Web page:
The result of a deliberative process guided by careful attention to spatial relationships, Suzan Frecon’s large-scale oil paintings are composed of asymmetrical curves that result in minor and major measured areas of color.
Accompanying the artist’s solo exhibitions at David Zwirner, New York and London, in 2017, this publication features a selection of new monumental paintings carefully reproduced both as individual works and in installation views to best convey the experience of seeing the work. Depending on the viewer’s position and the time of day, the contrasts of matte and sheen, positive and negative, and immediacy and radiance combine to create an ongoing visual experience of always varying subtleties.
In contrast to the paintings, Frecon’s watercolors, also featured here, engage the relationship between paint and paper support. Each predetermined sheet—often from an agate-burnished old Indian ledger page—has its own innate character, properties, and irregular shape; its creases, holes, blemishes, and even faint writings become an integral component of the final watercolor.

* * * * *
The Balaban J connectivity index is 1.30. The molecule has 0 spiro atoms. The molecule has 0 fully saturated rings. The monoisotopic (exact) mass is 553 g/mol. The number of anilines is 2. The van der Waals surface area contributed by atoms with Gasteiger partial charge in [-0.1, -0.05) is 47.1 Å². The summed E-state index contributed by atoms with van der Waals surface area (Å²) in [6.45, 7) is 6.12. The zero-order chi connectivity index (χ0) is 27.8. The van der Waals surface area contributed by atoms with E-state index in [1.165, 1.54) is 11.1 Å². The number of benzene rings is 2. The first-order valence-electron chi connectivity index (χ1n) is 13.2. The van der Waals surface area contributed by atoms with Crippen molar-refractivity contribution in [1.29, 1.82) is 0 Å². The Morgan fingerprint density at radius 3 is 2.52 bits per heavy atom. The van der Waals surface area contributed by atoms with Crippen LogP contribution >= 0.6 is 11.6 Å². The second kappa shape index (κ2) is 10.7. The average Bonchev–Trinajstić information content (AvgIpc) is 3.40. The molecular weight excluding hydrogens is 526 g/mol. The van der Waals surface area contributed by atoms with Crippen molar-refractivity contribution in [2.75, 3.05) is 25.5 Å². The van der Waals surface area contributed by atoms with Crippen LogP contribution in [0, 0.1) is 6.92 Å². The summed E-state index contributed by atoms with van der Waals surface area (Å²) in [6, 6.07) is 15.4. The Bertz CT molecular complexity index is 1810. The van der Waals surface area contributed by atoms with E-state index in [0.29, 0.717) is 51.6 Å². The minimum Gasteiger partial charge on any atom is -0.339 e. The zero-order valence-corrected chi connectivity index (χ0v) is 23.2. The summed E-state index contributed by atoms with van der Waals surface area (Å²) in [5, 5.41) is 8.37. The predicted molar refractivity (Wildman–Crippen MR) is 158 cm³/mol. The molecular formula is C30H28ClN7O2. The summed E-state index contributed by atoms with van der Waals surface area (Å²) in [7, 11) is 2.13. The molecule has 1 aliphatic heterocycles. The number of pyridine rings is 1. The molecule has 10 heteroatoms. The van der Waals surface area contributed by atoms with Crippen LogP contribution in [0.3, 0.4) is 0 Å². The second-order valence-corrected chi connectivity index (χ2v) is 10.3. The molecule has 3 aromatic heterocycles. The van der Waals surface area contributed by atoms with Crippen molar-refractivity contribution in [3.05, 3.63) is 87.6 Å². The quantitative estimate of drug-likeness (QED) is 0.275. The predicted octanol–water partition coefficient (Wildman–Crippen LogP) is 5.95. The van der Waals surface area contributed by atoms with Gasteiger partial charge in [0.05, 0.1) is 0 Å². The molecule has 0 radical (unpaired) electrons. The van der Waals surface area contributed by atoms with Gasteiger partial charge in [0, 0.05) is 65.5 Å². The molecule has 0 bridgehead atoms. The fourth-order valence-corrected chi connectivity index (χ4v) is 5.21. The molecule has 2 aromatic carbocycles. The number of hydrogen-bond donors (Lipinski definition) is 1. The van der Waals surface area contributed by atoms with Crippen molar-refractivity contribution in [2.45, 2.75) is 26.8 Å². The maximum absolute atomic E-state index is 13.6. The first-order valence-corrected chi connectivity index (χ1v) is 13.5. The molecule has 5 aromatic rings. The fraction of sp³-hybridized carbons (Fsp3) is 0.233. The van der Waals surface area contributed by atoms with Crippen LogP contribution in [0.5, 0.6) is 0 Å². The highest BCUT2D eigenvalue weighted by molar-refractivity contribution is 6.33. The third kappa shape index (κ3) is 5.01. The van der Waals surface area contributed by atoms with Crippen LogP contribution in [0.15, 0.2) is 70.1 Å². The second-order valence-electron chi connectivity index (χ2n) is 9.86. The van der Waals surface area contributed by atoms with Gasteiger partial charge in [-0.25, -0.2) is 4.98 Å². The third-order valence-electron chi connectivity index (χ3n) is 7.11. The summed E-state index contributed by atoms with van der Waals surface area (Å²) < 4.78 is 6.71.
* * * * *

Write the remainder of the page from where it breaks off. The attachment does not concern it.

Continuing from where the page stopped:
“Their truth is the paint,” Frecon says, and in a specially commissioned essay acclaimed art historian Richard Shiff examines the new body of work in relationship to painting and the experience of looking.